“Thalia, I told you to get rid of her!” Apollo protested as Aglaea emerged from the lake, her wedding gown soaked through, makeup streaming down her face, loosened hair plastered to her head and back, and bracelets clanking down her arm.
“You weren’t seriously going to perform an Asclepian without a proper assistant, were you?” Aglaea chastened as she shoved her jewelry off her body and into a box. “Someone hand me a towel. Wait, what am I saying?” Upon remembering that she was a beauty goddess now, Aglaea snapped her fingers a few times in succession. By the time she was done, her dress looked like it had been wrung out to dry, her face was devoid of makeup, her hair was severely pulled up out of her way in a style that would make Artemis proud, and the one sandal she was wearing was still soaked. I didn’t dare laugh at the spectacle, or question the loss of the other sandal.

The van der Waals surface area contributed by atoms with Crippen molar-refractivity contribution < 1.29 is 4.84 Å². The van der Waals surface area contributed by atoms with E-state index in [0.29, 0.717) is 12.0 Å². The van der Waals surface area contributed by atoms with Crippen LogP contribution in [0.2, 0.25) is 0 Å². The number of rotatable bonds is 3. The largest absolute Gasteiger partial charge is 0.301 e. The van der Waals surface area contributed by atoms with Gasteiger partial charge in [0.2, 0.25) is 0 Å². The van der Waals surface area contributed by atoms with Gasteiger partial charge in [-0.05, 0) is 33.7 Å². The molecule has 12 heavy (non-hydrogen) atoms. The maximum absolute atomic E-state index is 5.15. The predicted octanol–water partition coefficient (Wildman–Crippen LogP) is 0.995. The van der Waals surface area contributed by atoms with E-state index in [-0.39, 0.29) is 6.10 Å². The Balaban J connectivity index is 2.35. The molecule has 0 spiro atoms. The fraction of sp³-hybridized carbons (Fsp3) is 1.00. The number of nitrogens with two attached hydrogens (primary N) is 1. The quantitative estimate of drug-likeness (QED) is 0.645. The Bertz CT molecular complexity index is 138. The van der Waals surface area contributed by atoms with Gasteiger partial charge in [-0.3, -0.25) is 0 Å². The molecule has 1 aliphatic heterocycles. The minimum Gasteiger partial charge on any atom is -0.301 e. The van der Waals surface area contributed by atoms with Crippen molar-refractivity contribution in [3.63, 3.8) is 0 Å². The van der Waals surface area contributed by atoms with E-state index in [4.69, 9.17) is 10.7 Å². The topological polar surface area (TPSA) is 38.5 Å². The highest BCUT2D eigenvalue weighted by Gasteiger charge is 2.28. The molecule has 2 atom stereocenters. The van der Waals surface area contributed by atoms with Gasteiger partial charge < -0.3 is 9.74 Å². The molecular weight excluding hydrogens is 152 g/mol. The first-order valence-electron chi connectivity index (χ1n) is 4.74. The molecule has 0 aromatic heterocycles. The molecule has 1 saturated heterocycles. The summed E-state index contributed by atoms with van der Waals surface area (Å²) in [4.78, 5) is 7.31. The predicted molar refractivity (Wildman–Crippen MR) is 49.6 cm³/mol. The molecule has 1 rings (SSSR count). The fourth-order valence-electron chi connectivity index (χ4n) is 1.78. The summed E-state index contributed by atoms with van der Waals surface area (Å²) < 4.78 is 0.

“I’m not alone,” Apollo defended while all this was going on. “I brought Thalia.”
“What was she going to do? Write a quirky screwball comedy about a group of physicians? If you want someone to assist with surgery, bring a damn surgeon. Hey, Calliope,” Aglaea instantly went from commanding to comforting. “Everything is going to be fine. You want to know if you’re having sons or daughters?”
“Surprise me,” Calliope said with a nervous smile. Mom was kneeling by the cot and holding Calliope’s hand.
“I’m Mnemosyne. You must be Aglaea,” she said calmly. “I’ve heard a lot about you. I hope your powers as a goddess of healing meet, even exceed, your powers as a goddess of beauty. Thalia, sweetheart, come sit by me and your sister.”
“Yeah, do that,” Aglaea agreed. “Is this all the lighting we have?” she frowned at the ring of candles.
“In case you were under a different impression, this is Hades,” Apollo sympathized with her dissatisfaction. “Sunlight isn’t allowed here.”